The Women Who Confronted Sen. Flake Are Being Hailed As Heroes As He Calls For A Full FBI Investigation
This week, Dr. Christine Blasey Ford sat before the Senate Judicial Committee to testify against Brett Kavanaugh's nomination, citing concerns about his character regarding his alleged sexual misconduct when the two went to school together. Despite the uproar of support for Dr. Blasey Ford, on Friday morning, Senator Jeff Flake confirmed he would still be voting "yes" for Kavanaugh's confirmation. Shortly afterwards, he was confronted by sexual assault victims, demanding an answer in response to his apparent disregard for the issues at hand. Now, the women who confronted Sen. Flake are being hailed as heroes, as he has called for a full FBI investigation of Kavanaugh's purported misconduct.
NPR reported that Arizona senator Flake has requested that Kavanaugh's nomination be delayed by one week so that the FBI can investigate the allegations against him. "What I do know is that our system of justice affords a presumption of innocence to the accused, absent corroborating evidence. That is what binds us to the rule of law," he said, continuing to explain his decision. "While some may argue that a different standard should apply regarding the Senate's advice and consent responsibilities, I believe that the Constitution's provisions of fairness and due process apply here as well."
Earlier today, CNN reported that a group of women approached Flake in an elevator before he cast his vote for Kavanaugh to move forward that morning. With the elevator door held open and nowhere for Flake to turn, the women asked him whether or not he understood the consequences of electing Kavanaugh, and the message it sends to allow someone with an alleged history of assault and abuse to be presiding over the United States' legal system.
"That's what you're telling all of these women, that's what you're telling me right now. Look at me when I'm talking to you. You're telling me that my assault doesn't matter, that what happened to me doesn't matter, and that you're going to let people who do these things into power," one protestor said to Flake. That's what you're telling me when you vote for him. Don't look away from me. Look at me and tell me that it doesn't matter what happened to me, that you'll let people like that go into the highest court of the land."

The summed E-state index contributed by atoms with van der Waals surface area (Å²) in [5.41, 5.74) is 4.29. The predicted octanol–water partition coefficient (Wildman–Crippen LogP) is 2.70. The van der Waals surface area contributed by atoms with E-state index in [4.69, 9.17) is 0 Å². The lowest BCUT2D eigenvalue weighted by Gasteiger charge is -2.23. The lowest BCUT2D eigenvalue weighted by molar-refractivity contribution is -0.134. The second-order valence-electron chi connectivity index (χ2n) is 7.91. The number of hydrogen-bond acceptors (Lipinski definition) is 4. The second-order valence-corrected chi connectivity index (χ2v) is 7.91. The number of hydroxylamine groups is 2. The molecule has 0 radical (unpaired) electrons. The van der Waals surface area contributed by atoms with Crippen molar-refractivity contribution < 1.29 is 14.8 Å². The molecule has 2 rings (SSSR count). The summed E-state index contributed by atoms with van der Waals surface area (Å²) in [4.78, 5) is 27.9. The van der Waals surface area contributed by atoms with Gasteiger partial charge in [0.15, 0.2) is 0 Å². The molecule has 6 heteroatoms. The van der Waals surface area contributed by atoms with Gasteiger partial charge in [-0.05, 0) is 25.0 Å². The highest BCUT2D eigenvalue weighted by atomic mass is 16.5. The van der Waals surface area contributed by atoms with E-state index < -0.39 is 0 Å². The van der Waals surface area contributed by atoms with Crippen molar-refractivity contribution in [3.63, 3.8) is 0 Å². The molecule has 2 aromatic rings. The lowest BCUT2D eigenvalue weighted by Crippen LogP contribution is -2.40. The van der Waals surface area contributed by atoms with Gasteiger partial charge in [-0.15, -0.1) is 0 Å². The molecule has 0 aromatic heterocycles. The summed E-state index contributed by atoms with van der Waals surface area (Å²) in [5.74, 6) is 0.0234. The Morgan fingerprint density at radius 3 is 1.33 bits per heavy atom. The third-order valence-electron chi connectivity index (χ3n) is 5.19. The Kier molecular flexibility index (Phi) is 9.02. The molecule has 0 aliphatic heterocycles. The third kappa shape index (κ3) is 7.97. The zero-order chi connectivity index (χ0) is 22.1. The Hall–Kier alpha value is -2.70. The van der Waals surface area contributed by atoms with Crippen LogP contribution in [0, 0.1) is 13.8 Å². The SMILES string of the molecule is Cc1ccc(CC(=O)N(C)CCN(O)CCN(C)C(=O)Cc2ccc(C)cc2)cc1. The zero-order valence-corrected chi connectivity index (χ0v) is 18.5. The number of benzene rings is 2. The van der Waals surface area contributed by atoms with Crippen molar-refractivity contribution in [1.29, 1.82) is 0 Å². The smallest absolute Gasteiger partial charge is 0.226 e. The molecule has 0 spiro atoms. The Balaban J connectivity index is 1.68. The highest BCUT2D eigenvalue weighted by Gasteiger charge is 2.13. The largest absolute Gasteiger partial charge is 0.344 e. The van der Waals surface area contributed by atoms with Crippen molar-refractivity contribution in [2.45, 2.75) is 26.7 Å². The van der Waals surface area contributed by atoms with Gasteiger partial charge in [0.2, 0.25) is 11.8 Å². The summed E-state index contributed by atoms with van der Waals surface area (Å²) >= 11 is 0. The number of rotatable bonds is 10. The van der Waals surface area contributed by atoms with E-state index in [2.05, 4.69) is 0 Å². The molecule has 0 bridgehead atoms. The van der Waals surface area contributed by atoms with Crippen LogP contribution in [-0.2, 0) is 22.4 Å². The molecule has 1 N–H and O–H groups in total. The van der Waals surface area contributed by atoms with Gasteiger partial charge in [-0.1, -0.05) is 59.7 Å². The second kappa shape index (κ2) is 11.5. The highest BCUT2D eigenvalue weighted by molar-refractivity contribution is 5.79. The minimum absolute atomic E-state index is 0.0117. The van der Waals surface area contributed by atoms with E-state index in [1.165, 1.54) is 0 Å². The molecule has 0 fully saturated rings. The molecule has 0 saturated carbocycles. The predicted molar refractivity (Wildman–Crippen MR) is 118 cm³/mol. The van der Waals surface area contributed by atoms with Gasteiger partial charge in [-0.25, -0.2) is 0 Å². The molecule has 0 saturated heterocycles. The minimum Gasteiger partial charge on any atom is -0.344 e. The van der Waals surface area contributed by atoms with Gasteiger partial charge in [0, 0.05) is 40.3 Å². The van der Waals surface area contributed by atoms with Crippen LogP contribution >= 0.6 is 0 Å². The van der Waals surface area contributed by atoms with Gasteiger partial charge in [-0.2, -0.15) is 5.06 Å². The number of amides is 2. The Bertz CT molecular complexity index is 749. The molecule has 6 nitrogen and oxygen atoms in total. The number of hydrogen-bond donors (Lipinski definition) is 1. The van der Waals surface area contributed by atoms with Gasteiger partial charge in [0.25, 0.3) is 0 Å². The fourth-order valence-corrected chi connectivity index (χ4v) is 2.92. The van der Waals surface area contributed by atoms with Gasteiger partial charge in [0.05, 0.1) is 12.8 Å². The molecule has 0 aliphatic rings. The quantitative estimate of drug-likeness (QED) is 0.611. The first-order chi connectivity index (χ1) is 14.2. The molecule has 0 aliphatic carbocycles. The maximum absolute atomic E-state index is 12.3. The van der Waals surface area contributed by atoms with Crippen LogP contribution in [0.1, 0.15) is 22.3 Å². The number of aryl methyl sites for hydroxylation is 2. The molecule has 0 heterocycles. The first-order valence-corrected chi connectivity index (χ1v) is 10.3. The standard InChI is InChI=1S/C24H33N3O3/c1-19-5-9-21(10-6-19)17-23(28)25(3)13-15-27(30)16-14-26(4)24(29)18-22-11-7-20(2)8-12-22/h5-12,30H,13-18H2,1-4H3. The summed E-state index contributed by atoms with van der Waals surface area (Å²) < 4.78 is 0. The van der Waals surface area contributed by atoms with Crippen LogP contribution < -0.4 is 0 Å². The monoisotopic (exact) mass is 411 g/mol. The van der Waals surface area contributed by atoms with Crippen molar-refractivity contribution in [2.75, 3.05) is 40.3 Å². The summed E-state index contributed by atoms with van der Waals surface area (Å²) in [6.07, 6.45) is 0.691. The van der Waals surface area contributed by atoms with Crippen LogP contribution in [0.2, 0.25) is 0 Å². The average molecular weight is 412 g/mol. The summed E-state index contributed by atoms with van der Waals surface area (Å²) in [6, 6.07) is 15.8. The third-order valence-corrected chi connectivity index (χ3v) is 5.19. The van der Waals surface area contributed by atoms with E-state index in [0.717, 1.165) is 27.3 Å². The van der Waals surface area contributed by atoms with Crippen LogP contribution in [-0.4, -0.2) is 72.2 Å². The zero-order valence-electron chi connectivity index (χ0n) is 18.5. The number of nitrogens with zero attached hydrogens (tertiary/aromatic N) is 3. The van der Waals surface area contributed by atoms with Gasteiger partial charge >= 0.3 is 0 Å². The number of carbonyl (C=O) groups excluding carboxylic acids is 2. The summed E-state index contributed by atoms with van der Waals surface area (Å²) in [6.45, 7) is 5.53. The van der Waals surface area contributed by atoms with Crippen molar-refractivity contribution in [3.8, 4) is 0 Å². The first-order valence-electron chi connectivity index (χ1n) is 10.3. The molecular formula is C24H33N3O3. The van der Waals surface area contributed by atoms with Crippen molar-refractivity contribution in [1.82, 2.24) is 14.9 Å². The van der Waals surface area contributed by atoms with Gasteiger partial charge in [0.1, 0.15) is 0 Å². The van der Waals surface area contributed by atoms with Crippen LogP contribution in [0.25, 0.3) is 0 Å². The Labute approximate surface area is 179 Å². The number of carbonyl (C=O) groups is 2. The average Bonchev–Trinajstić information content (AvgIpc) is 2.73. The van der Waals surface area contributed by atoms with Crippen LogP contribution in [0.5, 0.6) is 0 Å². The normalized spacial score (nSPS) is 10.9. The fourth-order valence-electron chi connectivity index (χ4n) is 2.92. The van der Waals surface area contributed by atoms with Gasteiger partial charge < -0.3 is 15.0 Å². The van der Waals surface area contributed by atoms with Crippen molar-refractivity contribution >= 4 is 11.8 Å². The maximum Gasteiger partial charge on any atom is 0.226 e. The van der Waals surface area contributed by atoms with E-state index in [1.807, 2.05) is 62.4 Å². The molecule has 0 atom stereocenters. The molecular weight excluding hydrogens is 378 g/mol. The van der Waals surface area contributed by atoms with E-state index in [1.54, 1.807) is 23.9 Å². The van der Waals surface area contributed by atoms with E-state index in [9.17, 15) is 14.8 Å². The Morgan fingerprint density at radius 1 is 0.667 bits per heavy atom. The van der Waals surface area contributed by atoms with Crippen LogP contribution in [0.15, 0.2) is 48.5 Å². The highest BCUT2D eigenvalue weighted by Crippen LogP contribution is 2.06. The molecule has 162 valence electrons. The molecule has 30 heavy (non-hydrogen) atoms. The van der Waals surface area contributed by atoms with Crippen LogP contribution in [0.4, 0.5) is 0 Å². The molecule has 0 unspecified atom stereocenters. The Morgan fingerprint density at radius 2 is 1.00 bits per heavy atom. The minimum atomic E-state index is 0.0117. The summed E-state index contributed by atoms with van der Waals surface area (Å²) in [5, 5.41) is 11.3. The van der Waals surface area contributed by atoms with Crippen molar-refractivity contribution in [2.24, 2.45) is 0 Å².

Two of the women that confronted him, Maria Gallagher and Ana Maria Archila, took to Twitter to express their gratitude that their requests were taken seriously. "I feel relieved that @JeffFlake seems to have heard my and @AnaMariaArchil2’s voices in the Senate elevator today," Gallagher tweeted. "We absolutely need an FBI investigation and for him and all Senators to vote NO."
This isn't altogether surprising, considering that Flake did previously express that he wasn't completely convinced of Kavanaugh's innocence. "I wish that I could express the confidence that some of my colleagues have conveyed about what either did or did not happen in the early 1980s, but I left the hearing yesterday with as much doubt as certainty," Buzzfeed News reported the Senator said.
CNN reported that on Thursday, Blasey Ford opened her testimony with a prepared statement, in which she shared the following:
I am here today not because I want to be. I am terrified. I am here because I believe it is my civic duty to tell you what happened to me while Brett Kavanaugh and I were in high school. I have described the events publicly before. I summarized them in my letter to Ranking Member Feinstein, and again in my letter to Chairman Grassley. I understand and appreciate the importance of your hearing from me directly about what happened to me and the impact it has had on my life and on my family.
She continued to explain that Kavanaugh's actions have had a profound and lasting impact on her life, despite how many years ago they occurred. Blasey Ford is being hailed for her bravery, and seen by many as an advocate for victims of sexual assault whose fears of not being believed are preventing them from coming forward.